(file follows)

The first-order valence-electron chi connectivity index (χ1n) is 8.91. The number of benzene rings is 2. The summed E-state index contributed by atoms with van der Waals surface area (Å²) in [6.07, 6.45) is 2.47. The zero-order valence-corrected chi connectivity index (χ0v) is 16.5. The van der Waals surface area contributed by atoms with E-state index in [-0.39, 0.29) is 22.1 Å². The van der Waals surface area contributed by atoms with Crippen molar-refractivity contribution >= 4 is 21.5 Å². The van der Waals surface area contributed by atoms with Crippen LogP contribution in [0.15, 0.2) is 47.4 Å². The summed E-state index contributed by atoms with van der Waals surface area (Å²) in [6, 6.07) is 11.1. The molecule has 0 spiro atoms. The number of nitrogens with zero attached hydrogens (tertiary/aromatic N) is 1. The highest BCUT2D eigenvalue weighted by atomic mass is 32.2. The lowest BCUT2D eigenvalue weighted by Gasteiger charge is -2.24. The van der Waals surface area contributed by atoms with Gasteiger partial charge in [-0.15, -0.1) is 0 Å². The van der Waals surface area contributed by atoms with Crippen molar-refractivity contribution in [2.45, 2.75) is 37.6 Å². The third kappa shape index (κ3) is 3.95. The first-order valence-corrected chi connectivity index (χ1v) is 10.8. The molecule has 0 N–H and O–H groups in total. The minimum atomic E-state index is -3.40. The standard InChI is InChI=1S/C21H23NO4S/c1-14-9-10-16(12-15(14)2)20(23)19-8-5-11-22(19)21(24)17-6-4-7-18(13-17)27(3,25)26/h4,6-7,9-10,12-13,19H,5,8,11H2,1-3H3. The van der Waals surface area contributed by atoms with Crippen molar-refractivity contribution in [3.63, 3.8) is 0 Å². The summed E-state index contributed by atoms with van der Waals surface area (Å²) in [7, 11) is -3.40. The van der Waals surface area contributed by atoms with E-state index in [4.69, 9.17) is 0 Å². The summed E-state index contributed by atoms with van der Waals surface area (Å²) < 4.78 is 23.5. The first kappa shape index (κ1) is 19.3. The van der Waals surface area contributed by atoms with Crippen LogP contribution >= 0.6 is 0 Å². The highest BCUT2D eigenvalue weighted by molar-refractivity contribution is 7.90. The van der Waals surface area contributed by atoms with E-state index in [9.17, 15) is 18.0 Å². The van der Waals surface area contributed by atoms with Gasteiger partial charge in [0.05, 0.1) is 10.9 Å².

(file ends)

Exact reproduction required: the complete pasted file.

The first-order valence-electron chi connectivity index (χ1n) is 8.91. The number of benzene rings is 2. The summed E-state index contributed by atoms with van der Waals surface area (Å²) in [6.07, 6.45) is 2.47. The zero-order valence-corrected chi connectivity index (χ0v) is 16.5. The van der Waals surface area contributed by atoms with E-state index in [-0.39, 0.29) is 22.1 Å². The van der Waals surface area contributed by atoms with Crippen molar-refractivity contribution >= 4 is 21.5 Å². The van der Waals surface area contributed by atoms with Crippen LogP contribution in [0.15, 0.2) is 47.4 Å². The summed E-state index contributed by atoms with van der Waals surface area (Å²) in [6, 6.07) is 11.1. The molecule has 0 spiro atoms. The number of nitrogens with zero attached hydrogens (tertiary/aromatic N) is 1. The highest BCUT2D eigenvalue weighted by atomic mass is 32.2. The lowest BCUT2D eigenvalue weighted by Gasteiger charge is -2.24. The van der Waals surface area contributed by atoms with Gasteiger partial charge in [-0.15, -0.1) is 0 Å². The van der Waals surface area contributed by atoms with Crippen molar-refractivity contribution in [2.45, 2.75) is 37.6 Å². The third kappa shape index (κ3) is 3.95. The first-order valence-corrected chi connectivity index (χ1v) is 10.8. The molecule has 0 N–H and O–H groups in total. The minimum atomic E-state index is -3.40. The standard InChI is InChI=1S/C21H23NO4S/c1-14-9-10-16(12-15(14)2)20(23)19-8-5-11-22(19)21(24)17-6-4-7-18(13-17)27(3,25)26/h4,6-7,9-10,12-13,19H,5,8,11H2,1-3H3. The van der Waals surface area contributed by atoms with Crippen molar-refractivity contribution in [3.63, 3.8) is 0 Å². The summed E-state index contributed by atoms with van der Waals surface area (Å²) in [7, 11) is -3.40. The van der Waals surface area contributed by atoms with E-state index in [4.69, 9.17) is 0 Å². The summed E-state index contributed by atoms with van der Waals surface area (Å²) < 4.78 is 23.5. The first kappa shape index (κ1) is 19.3. The van der Waals surface area contributed by atoms with Crippen LogP contribution >= 0.6 is 0 Å². The highest BCUT2D eigenvalue weighted by molar-refractivity contribution is 7.90. The van der Waals surface area contributed by atoms with E-state index in [9.17, 15) is 18.0 Å². The van der Waals surface area contributed by atoms with Gasteiger partial charge in [0.05, 0.1) is 10.9 Å².